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Shaun Powell

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A prolonged lockout could affect the new arena plans for mayor Kevin Johnson and the Kings' owners.
Rocky Widner/NBAE via Getty Images

Labor unrest could play big part in Sacramento's NBA future


Posted Sep 5 2011 9:04AM

The emotional and heart-wrenching effort to keep the Kings in Sacramento could be heard in the stammering voice of TV play-by-play man Grant Napear and seen in the quivering lips of color analyst Jerry Reynolds as they struggled to sign off the final Kings telecast last season.

At that moment, judging from desperate pleas of basketball fans at Power Balance Pavilion (the former Arco Arena), those who remembered the halcyon days of Chris Webber, Vlade Divac and those epic clashes with the Lakers, the public wanted the Kings to stay put. It's the only game in town and it makes Sacramento known for something besides the state capitol and cowbells (Phil Jackson's term, not mine).

But: What effect, if any, will a possible lockout have on the cause? Will missed games or a missed season have the same massive deflation as Robert Horry's 3-pointer at the buzzer in the 2002 playoffs against Sacramento?

The emotional momentum from that final telecast, when the locals realized the Kings were in jeopardy of leaving, has had positive ripples.

Mayor Kevin Johnson, the former Suns star, took an aggressive approach to rousting support from local businesses and politicians. Fans gobbled season tickets, enough to surpass last season's total. After the Kings' draft, anticipation was high and even the Maloof brothers -- Gavin and Joe -- were surprised by the swell of support. They seemed to place any ideas of moving the club on the back burner.

But the city of Sacramento still must meet a March deadline to get financing for a new arena estimated at $387 million, or else commissioner David Stern will step aside should the Maloofs load up the U-Haul and relocate the club to Anaheim or anywhere else. If there's no basketball in November or December -- or at all this season -- does that support from the public and business leaders suddenly turn cool and disappear?

Can the Maloofs, who were forced to surrender all but 2 percent of their stake in the Palms Casino to satisfy debt, handle the economic sucker punch of a lost or delayed season?

Public sentiment for professional sports is always at risk whenever there's a labor fight. The image of wealthy people fighting over billions of dollars doesn't resonate among the rank and file, who are worried about the next mortgage payment. So the stakes are high in Sacramento, perhaps more than anywhere else. The Kings managed to get the emotional tide on their side last April, and now the trick is to keep it flowing in the right direction despite labor talks and the threat of doom.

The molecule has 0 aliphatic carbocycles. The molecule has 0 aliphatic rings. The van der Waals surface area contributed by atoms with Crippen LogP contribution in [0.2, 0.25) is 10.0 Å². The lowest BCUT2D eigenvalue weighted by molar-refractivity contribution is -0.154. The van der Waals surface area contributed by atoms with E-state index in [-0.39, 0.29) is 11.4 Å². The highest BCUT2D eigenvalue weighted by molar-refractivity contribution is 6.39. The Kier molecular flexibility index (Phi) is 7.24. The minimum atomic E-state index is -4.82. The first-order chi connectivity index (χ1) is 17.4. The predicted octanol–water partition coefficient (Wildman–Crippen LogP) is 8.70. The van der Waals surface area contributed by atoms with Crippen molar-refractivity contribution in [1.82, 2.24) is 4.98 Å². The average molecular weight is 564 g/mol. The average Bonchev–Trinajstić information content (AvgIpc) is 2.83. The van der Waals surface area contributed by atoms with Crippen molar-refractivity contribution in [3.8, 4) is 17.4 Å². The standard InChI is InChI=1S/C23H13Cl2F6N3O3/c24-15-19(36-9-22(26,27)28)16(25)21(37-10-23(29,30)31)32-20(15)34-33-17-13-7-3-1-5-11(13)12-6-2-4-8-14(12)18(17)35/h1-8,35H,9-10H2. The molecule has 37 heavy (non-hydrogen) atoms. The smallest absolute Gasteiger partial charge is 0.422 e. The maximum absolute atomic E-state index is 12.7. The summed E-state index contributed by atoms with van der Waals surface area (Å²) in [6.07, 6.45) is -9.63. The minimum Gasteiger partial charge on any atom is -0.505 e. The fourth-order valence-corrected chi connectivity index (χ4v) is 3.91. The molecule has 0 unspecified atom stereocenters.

Johnson is proposing a new arena/entertainment center in the downtown railyard area and the blueprint is expected soon. Financing the project (to be revealed this week) will be a crucial issue, since the Maloofs are in no position to foot the bill themselves.

Once the Maloofs suffered financially in Las Vegas, the Kings became more of a business for them and less of a hobby. Therefore, the public will be on the hook to some degree for a new arena. It could be argued that the threat of a lockout doesn't harm the proposed arena or the public's desire for it. But how can it possibly help?

Even bigger is the labor deal itself and whether it will be a life preserver for small-market teams such as the Kings, who don't have the financial flex of larger-market teams. Much depends on how the owners share their revenue, especially important for cities like Sacramento.

Why is that important? While all teams share the revenue produced by national TV, they're on their own when it comes to local TV. And that's where the Kings, who get an estimated $11 million from local TV, are at a big disadvantage to the Lakers, who signed a multi-billion-dollar, 20-year deal for two new regional Lakers-only channels starting in 2012-13.

In the current financial climate and NBA labor structure, owners like the Maloofs are severely pressed to maximize revenue streams. They can't raise ticket prices without some sort of backlash. If they did raise prices marginally, the public-relations hit could be considerable, especially with the rebuilding Kings working a streak of three sub-30-win seasons.

So there's much at risk for Sacramento in the coming weeks and months. Soon after Labor Day, the arena committee appointed by Johnson will reveal several financing options. Those will probably include ticket surcharges, increased parking fees and perhaps some sort of sales tax hike.

Whether the public buys any or all of it depends on the appetite for basketball, the Kings and Johnson's pitch that the area needs a new arena to spur job growth and economic activity. The surge of emotions seemed strong enough last spring.

What about now? What about November?

Shaun Powell is a veteran NBA writer and columnist. You can e-mail him here and follow him on twitter.

The views on this page do not necessarily reflect the views of the NBA, its clubs or Turner Broadcasting.

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